Beans supplying too much Nitrogen?

PunkRotten(9b)October 28, 2011

Hi,

I have a few bush bean plants in a few spots around my garden. I know legumes pull Nitrogen from the atmosphere and fix it into the soil. Now, what kind of issues would this cause? What I mean is, do they add too much nitrogen to the point where it could affect fruiting plants?

Like would it be a bad idea to say, plant a tomato plant in a spot legumes were growing? I just wanna avoid leafy plants because of the extra Nitrogen.

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happyday(WI4a)

Don't worry, it isn't that much nitrogen. But why would you avoid leafy plants, since leafy plants would enjoy the extra nitrogen.

    Bookmark   October 28, 2011 at 8:56PM
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PunkRotten(9b)

No I meant I did not want to plant something that would get a lot of leaf growth at the expense of flowers/fruit cause of excess Nitrogen.

    Bookmark   October 28, 2011 at 11:46PM
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chaman(z7MD)

This is reason why Gardeners and Horticulturists rotate the crops.Corn is planted in the area where Legumes(beans etc.) were planted in the previous season.Corn is heavy consumer of Nitrogen produced by legumes.If you plant the beans in the same area every season there will be more than enough Nitrogen that will push the beans in heavy vegetative growth and there will be neligible production of fruits and flowers.Roots of legumes produce Nitrogen nodules which are biodegradable that will enrich the soil with Nitrogen.
I am posting the pic. of Nitrogen nodules produced by peanut plants.Roundish ball shaped structures are Nitrogen nodules.

    Bookmark   November 7, 2011 at 10:46PM
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happyday(WI4a)

Does that mean that if I keep planting my beans in the same place every year without rototilling, eventually I won't get much beans anymore, just vines? I always pull the vines and roots out and burn them every fall, I don't let them decompose in place.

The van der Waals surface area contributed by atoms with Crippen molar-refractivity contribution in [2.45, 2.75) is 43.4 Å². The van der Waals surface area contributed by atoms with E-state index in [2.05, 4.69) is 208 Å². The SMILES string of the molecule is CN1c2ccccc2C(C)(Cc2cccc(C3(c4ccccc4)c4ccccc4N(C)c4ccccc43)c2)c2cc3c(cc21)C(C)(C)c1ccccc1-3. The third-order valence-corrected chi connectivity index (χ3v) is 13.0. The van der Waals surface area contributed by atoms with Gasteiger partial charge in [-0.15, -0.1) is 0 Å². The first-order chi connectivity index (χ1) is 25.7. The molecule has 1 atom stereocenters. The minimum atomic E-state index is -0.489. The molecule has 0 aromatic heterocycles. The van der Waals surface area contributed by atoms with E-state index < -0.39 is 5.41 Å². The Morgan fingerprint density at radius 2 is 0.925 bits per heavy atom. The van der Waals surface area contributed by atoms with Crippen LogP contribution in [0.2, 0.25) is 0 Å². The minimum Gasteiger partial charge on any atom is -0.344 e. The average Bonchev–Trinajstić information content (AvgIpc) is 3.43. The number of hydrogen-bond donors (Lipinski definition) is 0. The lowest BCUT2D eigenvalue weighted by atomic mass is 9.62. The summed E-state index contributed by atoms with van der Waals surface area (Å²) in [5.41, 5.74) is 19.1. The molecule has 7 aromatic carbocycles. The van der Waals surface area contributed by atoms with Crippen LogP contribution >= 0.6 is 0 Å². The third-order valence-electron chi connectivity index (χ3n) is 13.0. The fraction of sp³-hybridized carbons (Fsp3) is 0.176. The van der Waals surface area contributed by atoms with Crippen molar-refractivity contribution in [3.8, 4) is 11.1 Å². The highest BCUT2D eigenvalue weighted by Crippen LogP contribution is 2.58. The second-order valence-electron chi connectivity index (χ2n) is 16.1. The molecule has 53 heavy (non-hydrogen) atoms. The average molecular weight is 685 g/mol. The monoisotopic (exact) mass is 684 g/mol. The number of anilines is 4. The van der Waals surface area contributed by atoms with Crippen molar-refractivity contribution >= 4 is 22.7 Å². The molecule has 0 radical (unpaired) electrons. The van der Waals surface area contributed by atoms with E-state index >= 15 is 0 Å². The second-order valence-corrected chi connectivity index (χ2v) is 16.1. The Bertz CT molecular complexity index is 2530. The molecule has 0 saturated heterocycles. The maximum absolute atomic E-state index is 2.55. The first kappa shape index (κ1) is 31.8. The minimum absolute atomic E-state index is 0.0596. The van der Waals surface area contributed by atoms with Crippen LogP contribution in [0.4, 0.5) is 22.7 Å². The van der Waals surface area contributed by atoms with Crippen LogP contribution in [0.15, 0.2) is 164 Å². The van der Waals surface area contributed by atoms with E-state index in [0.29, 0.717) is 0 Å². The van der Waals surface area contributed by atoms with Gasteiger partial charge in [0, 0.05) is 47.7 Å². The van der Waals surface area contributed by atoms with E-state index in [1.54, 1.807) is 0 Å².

People always ask about getting all vine and no beans, usually they are just impatient, but maybe this is a factor?

    Bookmark   November 8, 2011 at 12:15AM
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flora_uk(SW UK 8/9)

happyday - not rototilling, rotating. ie not planting the same type of plant in the same place year after year.

Burning the bean plants is not a great idea unless they are badly diseased. You are losing nutrients from your garden that way. Better to compost them or cut the tops off and compost those while leaving the roots to decompose in the ground to release their nitrogen back into the soil. Personally, unless you are growing large numbers of beans year after year in exactly the same spot I don't think the additional nitrogen will have much effect at all on surrounding plants.

    Bookmark   November 8, 2011 at 1:06PM
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chaman(z7MD)

I agree with flora.Answer to your questions is yes.

    Bookmark   November 8, 2011 at 1:39PM
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happyday(WI4a)

Flora, I didn't mistake the word rotating for rototilling. I meant rototilling, as in mixing up the soil so that the nitrogen would get moved around and not be concentrated in one spot around the bean trellis base.

Your idea of leaving the roots to decompose would lead to a buildup of more nitrogen around the trellis base than if I pulled them, wouldn't it. So if I did grow beans in the same spot year after year, and left the roots to decompose, more and more nitrogen would build up till it became so much that the plants would be all vines and no beans. Sounds like Chaman is agreeing that yes, this would happen?

    Bookmark   November 8, 2011 at 9:43PM
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flora_uk(SW UK 8/9)

OK happyday - I misunderstood. It was the way your first sentence was expressed that threw me.

The OP referred to 'a few bush beans' in 'a few spots', so I still maintain that on this small domestic scale there is really no point in worrying about build up of excess Nitrogen. The beans appear to be part of a mixed planting, not a large monoculture, and nitrogen is constantly lost from the soil environment anyway through the processes of volatilization, denitrification and leaching. Harvesting crops also removes nitrogen.

Happyday's situation is different from the OP's in that s/he is talking about growing a larger number of beans permanently in the same place. That's a different question from the OP's.

    Bookmark   November 9, 2011 at 6:07AM
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